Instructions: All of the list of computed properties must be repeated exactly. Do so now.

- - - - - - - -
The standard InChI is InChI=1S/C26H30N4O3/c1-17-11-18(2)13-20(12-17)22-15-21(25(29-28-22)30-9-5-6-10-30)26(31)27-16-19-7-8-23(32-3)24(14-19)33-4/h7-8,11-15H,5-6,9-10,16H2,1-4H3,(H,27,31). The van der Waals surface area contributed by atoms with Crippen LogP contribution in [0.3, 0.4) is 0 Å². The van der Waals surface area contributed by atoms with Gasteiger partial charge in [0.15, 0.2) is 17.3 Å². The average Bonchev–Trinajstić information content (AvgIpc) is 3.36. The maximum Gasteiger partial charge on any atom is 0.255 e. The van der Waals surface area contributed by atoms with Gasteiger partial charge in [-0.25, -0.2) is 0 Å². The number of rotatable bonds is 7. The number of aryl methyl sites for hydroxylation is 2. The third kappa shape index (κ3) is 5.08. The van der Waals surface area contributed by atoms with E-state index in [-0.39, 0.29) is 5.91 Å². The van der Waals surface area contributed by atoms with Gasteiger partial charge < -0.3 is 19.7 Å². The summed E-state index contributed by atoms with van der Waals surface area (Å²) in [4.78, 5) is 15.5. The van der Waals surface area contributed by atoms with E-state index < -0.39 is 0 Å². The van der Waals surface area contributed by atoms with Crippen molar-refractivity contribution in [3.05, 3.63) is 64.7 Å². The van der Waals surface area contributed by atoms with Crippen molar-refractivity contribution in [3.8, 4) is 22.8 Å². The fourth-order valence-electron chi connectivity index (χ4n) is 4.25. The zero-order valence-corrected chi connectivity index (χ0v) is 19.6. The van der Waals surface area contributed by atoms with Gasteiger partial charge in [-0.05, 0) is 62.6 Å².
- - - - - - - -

The standard InChI is InChI=1S/C26H30N4O3/c1-17-11-18(2)13-20(12-17)22-15-21(25(29-28-22)30-9-5-6-10-30)26(31)27-16-19-7-8-23(32-3)24(14-19)33-4/h7-8,11-15H,5-6,9-10,16H2,1-4H3,(H,27,31). The van der Waals surface area contributed by atoms with Crippen LogP contribution in [0.3, 0.4) is 0 Å². The van der Waals surface area contributed by atoms with Gasteiger partial charge in [0.15, 0.2) is 17.3 Å². The average Bonchev–Trinajstić information content (AvgIpc) is 3.36. The maximum Gasteiger partial charge on any atom is 0.255 e. The van der Waals surface area contributed by atoms with Gasteiger partial charge in [-0.25, -0.2) is 0 Å². The number of rotatable bonds is 7. The number of aryl methyl sites for hydroxylation is 2. The third kappa shape index (κ3) is 5.08. The van der Waals surface area contributed by atoms with E-state index in [-0.39, 0.29) is 5.91 Å². The van der Waals surface area contributed by atoms with Gasteiger partial charge < -0.3 is 19.7 Å². The summed E-state index contributed by atoms with van der Waals surface area (Å²) in [4.78, 5) is 15.5. The van der Waals surface area contributed by atoms with E-state index < -0.39 is 0 Å². The van der Waals surface area contributed by atoms with Crippen molar-refractivity contribution in [3.05, 3.63) is 64.7 Å². The van der Waals surface area contributed by atoms with Crippen molar-refractivity contribution in [3.8, 4) is 22.8 Å². The fourth-order valence-electron chi connectivity index (χ4n) is 4.25. The zero-order valence-corrected chi connectivity index (χ0v) is 19.6. The van der Waals surface area contributed by atoms with Gasteiger partial charge in [-0.05, 0) is 62.6 Å².